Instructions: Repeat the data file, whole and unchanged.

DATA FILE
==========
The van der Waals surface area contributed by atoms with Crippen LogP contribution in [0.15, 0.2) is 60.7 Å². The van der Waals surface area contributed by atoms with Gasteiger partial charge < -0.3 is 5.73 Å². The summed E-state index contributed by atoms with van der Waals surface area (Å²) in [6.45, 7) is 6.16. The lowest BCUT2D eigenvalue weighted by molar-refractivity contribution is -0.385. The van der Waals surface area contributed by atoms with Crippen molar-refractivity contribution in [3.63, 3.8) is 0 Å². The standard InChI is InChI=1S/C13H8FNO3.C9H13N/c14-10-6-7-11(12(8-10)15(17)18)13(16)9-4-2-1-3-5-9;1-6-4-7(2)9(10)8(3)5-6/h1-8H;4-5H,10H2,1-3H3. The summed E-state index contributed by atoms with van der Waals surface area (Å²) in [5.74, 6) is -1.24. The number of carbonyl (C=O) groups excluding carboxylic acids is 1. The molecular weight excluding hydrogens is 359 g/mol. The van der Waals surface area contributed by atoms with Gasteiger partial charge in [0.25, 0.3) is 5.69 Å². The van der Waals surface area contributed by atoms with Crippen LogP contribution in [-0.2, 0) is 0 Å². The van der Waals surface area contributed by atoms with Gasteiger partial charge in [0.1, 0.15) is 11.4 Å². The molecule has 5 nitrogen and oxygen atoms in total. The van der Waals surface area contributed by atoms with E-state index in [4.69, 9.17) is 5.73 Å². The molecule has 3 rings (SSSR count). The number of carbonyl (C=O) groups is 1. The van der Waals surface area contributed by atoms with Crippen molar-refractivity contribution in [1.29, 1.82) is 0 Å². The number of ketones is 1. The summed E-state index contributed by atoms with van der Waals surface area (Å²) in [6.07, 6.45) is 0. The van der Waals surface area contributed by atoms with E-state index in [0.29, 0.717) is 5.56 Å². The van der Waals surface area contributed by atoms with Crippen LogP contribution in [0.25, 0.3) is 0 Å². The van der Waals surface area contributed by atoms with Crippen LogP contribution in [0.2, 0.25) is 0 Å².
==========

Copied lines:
The van der Waals surface area contributed by atoms with Crippen LogP contribution in [0.15, 0.2) is 60.7 Å². The van der Waals surface area contributed by atoms with Gasteiger partial charge < -0.3 is 5.73 Å². The summed E-state index contributed by atoms with van der Waals surface area (Å²) in [6.45, 7) is 6.16. The lowest BCUT2D eigenvalue weighted by molar-refractivity contribution is -0.385. The van der Waals surface area contributed by atoms with Crippen molar-refractivity contribution in [3.63, 3.8) is 0 Å². The standard InChI is InChI=1S/C13H8FNO3.C9H13N/c14-10-6-7-11(12(8-10)15(17)18)13(16)9-4-2-1-3-5-9;1-6-4-7(2)9(10)8(3)5-6/h1-8H;4-5H,10H2,1-3H3. The summed E-state index contributed by atoms with van der Waals surface area (Å²) in [5.74, 6) is -1.24. The number of carbonyl (C=O) groups excluding carboxylic acids is 1. The molecular weight excluding hydrogens is 359 g/mol. The van der Waals surface area contributed by atoms with Gasteiger partial charge in [0.25, 0.3) is 5.69 Å². The van der Waals surface area contributed by atoms with Crippen LogP contribution in [-0.2, 0) is 0 Å². The van der Waals surface area contributed by atoms with Gasteiger partial charge in [0.1, 0.15) is 11.4 Å². The molecule has 5 nitrogen and oxygen atoms in total. The van der Waals surface area contributed by atoms with E-state index in [4.69, 9.17) is 5.73 Å². The molecule has 3 rings (SSSR count). The number of carbonyl (C=O) groups is 1. The van der Waals surface area contributed by atoms with Crippen molar-refractivity contribution in [1.29, 1.82) is 0 Å². The number of ketones is 1. The summed E-state index contributed by atoms with van der Waals surface area (Å²) in [6.07, 6.45) is 0. The van der Waals surface area contributed by atoms with E-state index in [0.29, 0.717) is 5.56 Å². The van der Waals surface area contributed by atoms with Crippen LogP contribution in [0.25, 0.3) is 0 Å². The van der Waals surface area contributed by atoms with Crippen LogP contribution in [0.2, 0.25) is 0 Å².